Once you’ve completed the slightly cone-shaped cylinder, use your non-dominant index finger to lightly tap down the licked adhesive end. This seals the joint’s shape, so there’s really no turning back after this point. You shouldn’t want to, though, as completing this step means you’ve essentially rolled a joint!
If you find the adhesive isn’t taking effect with your initial lick, don’t worry too much! Many don’t talk about this, but licking the adhesive from the other side of the paper can help it take effect as well! See, the paper is so thin that the moisture passes through and interacts with the adhesive. In turn, you can save some joints that many would consider to be defective.
PACK AND FILL
So the joint is rolled at this point, and the hardest part is over, but you’re not done yet. Now, however, you simply have to pack in the weed you’ve rolled, and possibly put in more if the paper isn’t full.
To pack in the weed that’s in there, simply grab the open end, use your fingers to close it, and begin lightly shaking it while letting it hang from the tip. This will get your ground-up weed to settle closer to the bottom, ensuring there are no air spaces or loose sections throughout.
This packing method also doubles as a test for your crutch. If it can withstand the shaking, it’ll be sure to stay in while you smoke and pass the joint around.
Once the weed is packed in, you can go ahead and add more until it’s full, then repeat the packing process. Once your joint is packed and filled, go ahead and twist the open end shut. With that, you have a fully rolled and smokable joint!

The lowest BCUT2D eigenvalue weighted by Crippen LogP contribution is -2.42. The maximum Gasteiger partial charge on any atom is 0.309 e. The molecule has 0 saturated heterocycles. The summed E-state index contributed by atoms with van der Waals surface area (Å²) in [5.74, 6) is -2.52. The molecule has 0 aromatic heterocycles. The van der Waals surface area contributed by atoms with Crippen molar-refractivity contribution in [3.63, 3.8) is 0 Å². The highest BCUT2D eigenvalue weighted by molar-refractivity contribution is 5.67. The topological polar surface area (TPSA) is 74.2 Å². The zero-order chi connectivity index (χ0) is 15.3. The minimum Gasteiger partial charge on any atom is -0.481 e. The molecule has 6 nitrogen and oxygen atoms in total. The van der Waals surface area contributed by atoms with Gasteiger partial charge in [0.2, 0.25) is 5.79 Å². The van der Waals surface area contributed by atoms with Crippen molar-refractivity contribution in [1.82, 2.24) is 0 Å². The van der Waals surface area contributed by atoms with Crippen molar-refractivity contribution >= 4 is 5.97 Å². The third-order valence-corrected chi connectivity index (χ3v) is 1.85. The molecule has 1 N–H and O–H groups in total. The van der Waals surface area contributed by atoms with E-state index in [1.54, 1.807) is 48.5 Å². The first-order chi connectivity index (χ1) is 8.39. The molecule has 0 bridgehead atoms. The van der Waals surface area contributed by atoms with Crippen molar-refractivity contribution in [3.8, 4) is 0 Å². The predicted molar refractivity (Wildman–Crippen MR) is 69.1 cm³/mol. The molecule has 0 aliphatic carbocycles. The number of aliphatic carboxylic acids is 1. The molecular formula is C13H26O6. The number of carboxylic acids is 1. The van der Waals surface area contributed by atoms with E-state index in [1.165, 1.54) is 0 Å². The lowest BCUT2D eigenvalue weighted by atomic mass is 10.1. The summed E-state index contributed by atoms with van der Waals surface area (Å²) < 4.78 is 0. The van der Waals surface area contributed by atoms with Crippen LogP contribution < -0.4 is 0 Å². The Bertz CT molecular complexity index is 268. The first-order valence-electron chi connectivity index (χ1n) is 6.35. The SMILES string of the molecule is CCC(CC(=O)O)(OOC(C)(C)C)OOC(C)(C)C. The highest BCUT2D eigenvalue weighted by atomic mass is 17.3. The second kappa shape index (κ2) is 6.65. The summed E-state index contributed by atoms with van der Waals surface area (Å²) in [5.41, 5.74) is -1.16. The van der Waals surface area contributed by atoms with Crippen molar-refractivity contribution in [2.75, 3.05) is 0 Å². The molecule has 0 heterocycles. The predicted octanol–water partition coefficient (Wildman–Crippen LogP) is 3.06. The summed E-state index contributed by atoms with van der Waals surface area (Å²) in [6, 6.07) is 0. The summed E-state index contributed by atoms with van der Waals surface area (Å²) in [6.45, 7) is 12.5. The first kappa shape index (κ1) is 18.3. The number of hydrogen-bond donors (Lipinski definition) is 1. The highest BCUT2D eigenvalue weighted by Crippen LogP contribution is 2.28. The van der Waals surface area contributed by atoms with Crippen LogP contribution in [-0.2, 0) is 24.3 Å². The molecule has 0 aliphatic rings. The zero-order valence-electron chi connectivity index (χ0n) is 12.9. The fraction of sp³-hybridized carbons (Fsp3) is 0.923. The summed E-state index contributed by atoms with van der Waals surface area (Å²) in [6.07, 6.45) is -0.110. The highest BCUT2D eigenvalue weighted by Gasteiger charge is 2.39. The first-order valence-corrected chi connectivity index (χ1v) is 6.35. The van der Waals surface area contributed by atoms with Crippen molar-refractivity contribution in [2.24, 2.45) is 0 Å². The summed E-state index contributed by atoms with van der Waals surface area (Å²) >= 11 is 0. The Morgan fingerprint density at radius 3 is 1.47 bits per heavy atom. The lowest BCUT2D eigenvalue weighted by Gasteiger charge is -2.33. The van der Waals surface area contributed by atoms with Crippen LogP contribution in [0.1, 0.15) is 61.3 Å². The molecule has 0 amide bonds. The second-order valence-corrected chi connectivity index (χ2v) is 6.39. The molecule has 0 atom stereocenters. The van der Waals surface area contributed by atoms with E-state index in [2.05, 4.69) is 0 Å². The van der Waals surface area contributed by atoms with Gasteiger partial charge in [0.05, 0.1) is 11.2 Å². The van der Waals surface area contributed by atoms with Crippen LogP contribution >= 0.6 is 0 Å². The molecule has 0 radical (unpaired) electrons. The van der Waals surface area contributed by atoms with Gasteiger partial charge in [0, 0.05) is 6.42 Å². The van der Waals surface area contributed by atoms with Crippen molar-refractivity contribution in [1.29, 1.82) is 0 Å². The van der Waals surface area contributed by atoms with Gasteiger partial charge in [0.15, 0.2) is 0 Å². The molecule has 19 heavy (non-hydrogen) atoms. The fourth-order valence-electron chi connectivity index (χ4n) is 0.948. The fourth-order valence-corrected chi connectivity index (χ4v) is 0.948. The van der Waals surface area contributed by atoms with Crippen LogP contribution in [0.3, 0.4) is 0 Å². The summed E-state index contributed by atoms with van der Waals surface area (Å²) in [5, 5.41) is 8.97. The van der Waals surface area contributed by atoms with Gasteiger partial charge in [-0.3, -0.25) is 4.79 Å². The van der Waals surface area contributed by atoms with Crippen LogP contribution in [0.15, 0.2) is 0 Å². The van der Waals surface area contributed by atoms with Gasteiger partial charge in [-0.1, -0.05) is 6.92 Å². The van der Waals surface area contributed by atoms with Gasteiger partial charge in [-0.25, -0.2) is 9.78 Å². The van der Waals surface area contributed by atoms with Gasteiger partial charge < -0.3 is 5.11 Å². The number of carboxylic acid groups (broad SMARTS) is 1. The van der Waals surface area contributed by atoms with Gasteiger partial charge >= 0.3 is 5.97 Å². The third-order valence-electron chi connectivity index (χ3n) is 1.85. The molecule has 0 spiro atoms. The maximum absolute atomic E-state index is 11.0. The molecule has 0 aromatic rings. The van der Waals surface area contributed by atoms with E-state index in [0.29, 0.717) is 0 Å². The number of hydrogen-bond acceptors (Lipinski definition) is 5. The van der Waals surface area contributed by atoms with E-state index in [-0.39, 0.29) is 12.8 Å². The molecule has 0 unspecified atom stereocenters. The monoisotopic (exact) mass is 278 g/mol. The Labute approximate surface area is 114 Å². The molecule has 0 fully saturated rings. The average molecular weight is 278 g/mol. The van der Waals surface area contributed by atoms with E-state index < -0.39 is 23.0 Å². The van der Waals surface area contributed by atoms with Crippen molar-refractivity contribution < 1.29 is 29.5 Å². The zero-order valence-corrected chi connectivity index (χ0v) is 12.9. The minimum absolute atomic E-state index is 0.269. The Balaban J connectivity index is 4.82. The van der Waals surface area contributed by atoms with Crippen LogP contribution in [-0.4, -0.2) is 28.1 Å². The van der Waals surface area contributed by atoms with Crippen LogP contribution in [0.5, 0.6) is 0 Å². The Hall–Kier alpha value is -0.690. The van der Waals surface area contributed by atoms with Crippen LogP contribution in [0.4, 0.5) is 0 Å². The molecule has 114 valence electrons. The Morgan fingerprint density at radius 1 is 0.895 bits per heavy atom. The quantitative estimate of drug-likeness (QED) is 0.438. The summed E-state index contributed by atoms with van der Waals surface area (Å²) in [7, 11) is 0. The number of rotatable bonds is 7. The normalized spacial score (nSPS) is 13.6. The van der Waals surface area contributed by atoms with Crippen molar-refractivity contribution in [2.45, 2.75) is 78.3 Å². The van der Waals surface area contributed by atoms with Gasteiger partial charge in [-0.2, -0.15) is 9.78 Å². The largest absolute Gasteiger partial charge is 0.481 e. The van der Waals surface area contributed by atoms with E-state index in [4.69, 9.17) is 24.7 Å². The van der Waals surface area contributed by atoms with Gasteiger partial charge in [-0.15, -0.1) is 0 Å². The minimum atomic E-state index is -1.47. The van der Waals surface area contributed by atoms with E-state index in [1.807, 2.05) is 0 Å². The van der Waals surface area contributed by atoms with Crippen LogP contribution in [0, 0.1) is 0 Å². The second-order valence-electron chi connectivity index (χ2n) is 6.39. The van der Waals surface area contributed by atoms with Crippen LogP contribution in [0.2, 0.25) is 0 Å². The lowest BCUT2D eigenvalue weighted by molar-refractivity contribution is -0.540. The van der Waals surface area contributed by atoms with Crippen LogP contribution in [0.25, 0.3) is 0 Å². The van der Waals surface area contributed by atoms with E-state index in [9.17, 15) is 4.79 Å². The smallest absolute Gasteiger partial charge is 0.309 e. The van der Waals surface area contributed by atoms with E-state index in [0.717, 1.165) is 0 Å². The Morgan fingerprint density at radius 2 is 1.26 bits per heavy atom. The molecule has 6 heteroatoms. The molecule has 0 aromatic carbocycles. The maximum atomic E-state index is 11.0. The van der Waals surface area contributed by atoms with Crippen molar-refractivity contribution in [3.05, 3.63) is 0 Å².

HOW TO ROLL A JOINT WITH A ROLLING MACHINE
As fun as hand-rolling a joint can be, not everyone has the fine hand coordination required to get it done. If you fall into this camp, we don’t judge you at all, and we still want to make sure you can roll your own joints! Thankfully, there are special, affordable devices out there to simplify the process: rolling machines.
Rolling machines are small, convenient, and designed to help everyone enjoy a tightly rolled joint. They can be confusing without knowing the directions, though, so we want to walk you through machine-assisted rolling as well—step-by-step.
OPEN UP THE ROLLING MACHINE AND ADD YOUR CRUTCH
You’ll need to check the specific instructions that come with your rolling machine, but the popular ones follow a general design mechanism. Specifically, you’ll want to open the machine by shifting the rollers up and to their respective side. This should reveal a small trough.
With the machine open, go ahead and place your crutch into one end, just as you would with a hand-rolled joint.
FILL THE TROUGH WITH WEED
Once you have the crutch placed, your next step is to fill the trough with weed. Make sure it doesn’t spill over the crutch, as it won’t roll properly if that happens.
CLOSE THE MACHINE AND ROLL
Close the machine up via the same mechanism you used to open it, then begin rolling: Grab the machine with both thumbs and index fingers, and roll your thumbs downward while your index fingers roll up. This will compact the weed into a tight cylinder.
SLIP NON-ADHESIVE END OF JOINT PAPER IN THE CREVICE
Then, without opening up the machine, slip the non-adhesive end of the paper into the crevice. It should look like you’ve loaded a typewriter with paper (Google that if you don’t know what it looks like).
KEEP ROLLING, LICK, AND FINISH ROLLING
With that secured into place, continue the rolling motion you were doing earlier. Then, once the adhesive end gets close to the crevice, lightly lick along that entire edge. Once you’ve done that, do a few more full rolling motions to fully seal the joint.
OPEN THE ROLLER
After that, the only thing you have left to do is take the joint out! Open up the machine as you did before, and pull out the fruit of your labour. It may not be as big as some hand-rolled joints, but it’s decent, it’s smokable, and you rolled it!
TAKE JOINT ROLLING TO THE NEXT LEVEL
Now, we said it before, but we want to emphasise that no one rolls a perfect joint, or even a successful one, their first time around. It may take a few attempts, but we’re confident you’ll get it right before you know it.
Once you’ve got that mastered, you can try elevating your technique and replicating the more advanced joints you’ll find people enjoying on YouTube. The good thing about joint rolling; there’s always room to improve your craft!